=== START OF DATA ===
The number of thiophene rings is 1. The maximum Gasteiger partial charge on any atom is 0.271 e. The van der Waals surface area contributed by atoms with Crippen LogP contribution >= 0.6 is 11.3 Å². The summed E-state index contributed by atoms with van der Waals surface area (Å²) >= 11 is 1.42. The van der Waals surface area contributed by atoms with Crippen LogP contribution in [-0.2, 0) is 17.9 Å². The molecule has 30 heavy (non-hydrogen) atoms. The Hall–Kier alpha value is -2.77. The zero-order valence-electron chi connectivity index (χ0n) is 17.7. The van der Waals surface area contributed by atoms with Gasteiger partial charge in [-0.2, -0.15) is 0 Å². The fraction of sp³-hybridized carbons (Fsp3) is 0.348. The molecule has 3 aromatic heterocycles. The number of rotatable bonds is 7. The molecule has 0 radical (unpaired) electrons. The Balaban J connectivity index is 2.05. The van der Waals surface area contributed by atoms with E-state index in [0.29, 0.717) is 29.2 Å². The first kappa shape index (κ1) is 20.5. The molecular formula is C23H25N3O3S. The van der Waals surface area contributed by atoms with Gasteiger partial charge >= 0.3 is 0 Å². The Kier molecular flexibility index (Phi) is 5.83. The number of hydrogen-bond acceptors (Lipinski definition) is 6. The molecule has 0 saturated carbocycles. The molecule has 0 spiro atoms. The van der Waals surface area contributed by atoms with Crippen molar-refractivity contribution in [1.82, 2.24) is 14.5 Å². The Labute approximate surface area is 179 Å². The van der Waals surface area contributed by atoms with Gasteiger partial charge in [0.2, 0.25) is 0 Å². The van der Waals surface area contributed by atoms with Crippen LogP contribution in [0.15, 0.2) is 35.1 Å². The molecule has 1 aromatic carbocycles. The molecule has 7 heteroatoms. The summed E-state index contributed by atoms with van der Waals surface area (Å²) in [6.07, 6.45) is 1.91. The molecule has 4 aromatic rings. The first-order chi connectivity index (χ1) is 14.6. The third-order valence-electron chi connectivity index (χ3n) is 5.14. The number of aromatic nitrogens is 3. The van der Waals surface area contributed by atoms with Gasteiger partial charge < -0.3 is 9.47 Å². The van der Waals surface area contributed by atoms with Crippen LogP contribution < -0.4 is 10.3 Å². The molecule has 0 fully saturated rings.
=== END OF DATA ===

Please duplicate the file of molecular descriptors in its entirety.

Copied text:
The number of thiophene rings is 1. The maximum Gasteiger partial charge on any atom is 0.271 e. The van der Waals surface area contributed by atoms with Crippen LogP contribution >= 0.6 is 11.3 Å². The summed E-state index contributed by atoms with van der Waals surface area (Å²) >= 11 is 1.42. The van der Waals surface area contributed by atoms with Crippen LogP contribution in [-0.2, 0) is 17.9 Å². The molecule has 30 heavy (non-hydrogen) atoms. The Hall–Kier alpha value is -2.77. The zero-order valence-electron chi connectivity index (χ0n) is 17.7. The van der Waals surface area contributed by atoms with Gasteiger partial charge in [-0.2, -0.15) is 0 Å². The fraction of sp³-hybridized carbons (Fsp3) is 0.348. The molecule has 3 aromatic heterocycles. The number of rotatable bonds is 7. The molecule has 0 radical (unpaired) electrons. The Balaban J connectivity index is 2.05. The van der Waals surface area contributed by atoms with E-state index in [0.29, 0.717) is 29.2 Å². The first kappa shape index (κ1) is 20.5. The molecular formula is C23H25N3O3S. The van der Waals surface area contributed by atoms with Gasteiger partial charge >= 0.3 is 0 Å². The Kier molecular flexibility index (Phi) is 5.83. The number of hydrogen-bond acceptors (Lipinski definition) is 6. The molecule has 0 saturated carbocycles. The molecule has 0 spiro atoms. The van der Waals surface area contributed by atoms with Crippen molar-refractivity contribution in [1.82, 2.24) is 14.5 Å². The Labute approximate surface area is 179 Å². The van der Waals surface area contributed by atoms with Gasteiger partial charge in [0.2, 0.25) is 0 Å². The van der Waals surface area contributed by atoms with Crippen LogP contribution in [0.15, 0.2) is 35.1 Å². The molecule has 1 aromatic carbocycles. The molecule has 7 heteroatoms. The summed E-state index contributed by atoms with van der Waals surface area (Å²) in [6.07, 6.45) is 1.91. The molecule has 4 aromatic rings. The first-order chi connectivity index (χ1) is 14.6. The third-order valence-electron chi connectivity index (χ3n) is 5.14. The number of aromatic nitrogens is 3. The van der Waals surface area contributed by atoms with Gasteiger partial charge < -0.3 is 9.47 Å². The van der Waals surface area contributed by atoms with Crippen LogP contribution < -0.4 is 10.3 Å². The molecule has 0 fully saturated rings.